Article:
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Life as an ace

One of the most talked about subjects at the moment is sexuality. Though varying sexualities are highlighted a lot in the media, be it through shows or films, it’s difficult for me to relate to a lot of the love stories that I come across, whether they be reality-based or fictitious.

Since I was about 19 years old, I started to identify myself as an Asexual. It was a confusing time for me and I didn’t understand why I didn’t feel physically attracted to anyone. Everyone else my age was being sexually intimate, experimenting, but the whole concept of sharing my body with someone frightened me. I put it down to nerves and assumed it was ordinary. Yet, whenever peers would mention how hot a celebrity was, or how cute the emo boy who walked by in his MCR hoodie and eyeliner was, I would feel disjointed. I didn’t know how to join in with the subject. I felt odd. I felt weird. It left me with a lot of insecurities and an urge to just ‘be normal’.

For a lot of my youth I was pressured into kissing someone, however I refused to give into peer pressure, but the feeling of being abnormal and different was still there. My first kiss wasn’t until college and I’m pretty sure it was just to get that first stage of something intimate out of the way. My first ever sexual experience was void of kissing and was with a female. During this time I thought of myself as a lesbian. Yet, it still did not make sense to me. I still did not feel that sense of belonging. I felt odd. My attraction wasn’t looks based, I noticed. I developed affections for those who were close to me, to those I was friends with. I didn’t care what they looked like, on any scale. To me they were the most beautiful thing I’d ever come across.

As quickly as I came out of the closet, I soon entered it again. I had no idea what to associate as. Why was this important? Because it made dating hard. I couldn’t automatically connect with a potential partner and when they would lean in to kiss me I would pull away. I was making people feel rejected and it was becoming increasingly difficult to explain that the reason I didn’t find them attractive (thus had no urge to kiss them) was because I didn’t know their personality. It was slightly easier to associate as bisexual, but again, dating was still difficult.

As I got older, the feeling of loneliness and further isolation would bother me. I was diagnosed with anxiety as the desire to fit in, yet not be able to do so, deeply affected me. I longed for companionship, for romance, but didn’t know how the go about it. The ability to self please was not within me either (no pun intended). I remember a conversation with the doctor and the same one with the counsellor, begging to be fixed. Begging to be normal. It wasn’t until I had explored the internet that I finally found a label I could place on myself, a society of which I could belong. My desire to have sex was based on pleasing my partner, I had to have that emotional connection there.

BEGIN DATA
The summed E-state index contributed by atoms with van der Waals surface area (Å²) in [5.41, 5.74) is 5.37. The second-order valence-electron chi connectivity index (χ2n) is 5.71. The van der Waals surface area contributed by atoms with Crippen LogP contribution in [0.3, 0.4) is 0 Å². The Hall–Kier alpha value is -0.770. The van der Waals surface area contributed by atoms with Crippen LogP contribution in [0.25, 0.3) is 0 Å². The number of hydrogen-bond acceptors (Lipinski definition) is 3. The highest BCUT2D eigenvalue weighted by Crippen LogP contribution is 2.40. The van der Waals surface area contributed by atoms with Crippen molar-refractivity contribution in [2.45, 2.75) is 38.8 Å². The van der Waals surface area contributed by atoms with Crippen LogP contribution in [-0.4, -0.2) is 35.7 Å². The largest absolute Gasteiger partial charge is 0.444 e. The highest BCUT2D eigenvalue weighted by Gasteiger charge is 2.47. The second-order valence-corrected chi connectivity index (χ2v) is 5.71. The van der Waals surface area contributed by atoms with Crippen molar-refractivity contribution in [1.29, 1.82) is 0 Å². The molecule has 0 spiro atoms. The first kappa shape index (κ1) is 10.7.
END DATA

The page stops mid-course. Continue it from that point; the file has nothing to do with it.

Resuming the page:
To be exact, I fit within the realm of demisexuality, which falls within the spectrum of asexuality. I do have a sex drive, but it can only be fulfilled once I’m attached to someone and only by that person to which I’m attached. I’m sure that this is considered a taboo subject by many and I still suffer jokes about not being able to reproduce by myself and therefore not being a true asexual. I struggle to find inclusion within the LGBT community. My first sexual experience with a male wasn’t exactly voluntary and people are quick to jump to the conclusion that that is why I am ace. But sexuality is not a choice and no traumatic event can alter it to that degree.

I have dated people who have associated themselves as heterosexual, bisexual and lesbian, yet with each one it has been a struggle to get an even playing field, or even the absolute understanding that is needed to make a relationship last. As sweet, or endearing as some of them have been it’s been difficult to get the appreciation of just how my sexuality works across. It’s emotion-based and when I’m hurt I feel it more than I think most people do, since the entire relationship for me is completely based on feelings.

Even now, despite all the education, the persistence of ignorance in a generation that has the Internet at its fingertips, identifying as asexual can still feel as lonely as hell.


  • Amy Tocknell says:

    Thanks for sharing Rosemarie. This was a really eye-opening article and it makes me wonder if any of my friends were going through anything similar as we grew up.xx

    • Rosemarie Gibson Rosemarie Gibson says:

      Thank you! I know that even as an adult it can be difficult trying to identify with a sexuality, and it seems more prominent of an issue if you actually long for romance and companionship. I’m sure there are many people who felt similarly when growing up, as I’m sure some young un’s feel even now – even more of a reason why I find it significant to highlight asexuality and those of which fall upon the spectrum :)

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